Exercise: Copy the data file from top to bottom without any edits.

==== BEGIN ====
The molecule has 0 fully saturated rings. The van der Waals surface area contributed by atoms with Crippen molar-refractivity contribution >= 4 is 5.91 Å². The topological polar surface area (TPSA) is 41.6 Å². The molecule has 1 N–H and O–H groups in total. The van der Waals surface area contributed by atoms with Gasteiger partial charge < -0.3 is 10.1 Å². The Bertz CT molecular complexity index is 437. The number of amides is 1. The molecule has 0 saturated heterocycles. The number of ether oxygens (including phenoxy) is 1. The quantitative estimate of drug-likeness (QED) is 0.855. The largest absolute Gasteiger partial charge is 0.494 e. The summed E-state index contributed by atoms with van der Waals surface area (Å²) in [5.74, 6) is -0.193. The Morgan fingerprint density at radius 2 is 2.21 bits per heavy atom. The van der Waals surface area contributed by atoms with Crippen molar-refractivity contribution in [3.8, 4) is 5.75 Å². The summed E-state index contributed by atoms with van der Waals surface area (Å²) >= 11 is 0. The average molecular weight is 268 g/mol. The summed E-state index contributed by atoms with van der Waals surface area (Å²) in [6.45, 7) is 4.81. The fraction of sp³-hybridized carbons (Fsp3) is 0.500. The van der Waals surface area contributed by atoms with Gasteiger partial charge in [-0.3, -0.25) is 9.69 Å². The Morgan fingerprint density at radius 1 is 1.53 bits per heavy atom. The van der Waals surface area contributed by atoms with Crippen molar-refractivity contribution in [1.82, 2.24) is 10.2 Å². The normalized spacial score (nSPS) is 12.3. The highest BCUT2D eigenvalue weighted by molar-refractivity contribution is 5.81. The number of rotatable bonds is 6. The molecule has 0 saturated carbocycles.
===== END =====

The molecule has 0 fully saturated rings. The van der Waals surface area contributed by atoms with Crippen molar-refractivity contribution >= 4 is 5.91 Å². The topological polar surface area (TPSA) is 41.6 Å². The molecule has 1 N–H and O–H groups in total. The van der Waals surface area contributed by atoms with Gasteiger partial charge < -0.3 is 10.1 Å². The Bertz CT molecular complexity index is 437. The number of amides is 1. The molecule has 0 saturated heterocycles. The number of ether oxygens (including phenoxy) is 1. The quantitative estimate of drug-likeness (QED) is 0.855. The largest absolute Gasteiger partial charge is 0.494 e. The summed E-state index contributed by atoms with van der Waals surface area (Å²) in [5.74, 6) is -0.193. The Morgan fingerprint density at radius 2 is 2.21 bits per heavy atom. The van der Waals surface area contributed by atoms with Crippen molar-refractivity contribution in [3.8, 4) is 5.75 Å². The summed E-state index contributed by atoms with van der Waals surface area (Å²) >= 11 is 0. The average molecular weight is 268 g/mol. The summed E-state index contributed by atoms with van der Waals surface area (Å²) in [6.45, 7) is 4.81. The fraction of sp³-hybridized carbons (Fsp3) is 0.500. The van der Waals surface area contributed by atoms with Gasteiger partial charge in [-0.3, -0.25) is 9.69 Å². The Morgan fingerprint density at radius 1 is 1.53 bits per heavy atom. The van der Waals surface area contributed by atoms with Crippen molar-refractivity contribution in [1.82, 2.24) is 10.2 Å². The normalized spacial score (nSPS) is 12.3. The highest BCUT2D eigenvalue weighted by molar-refractivity contribution is 5.81. The number of rotatable bonds is 6. The molecule has 0 saturated carbocycles.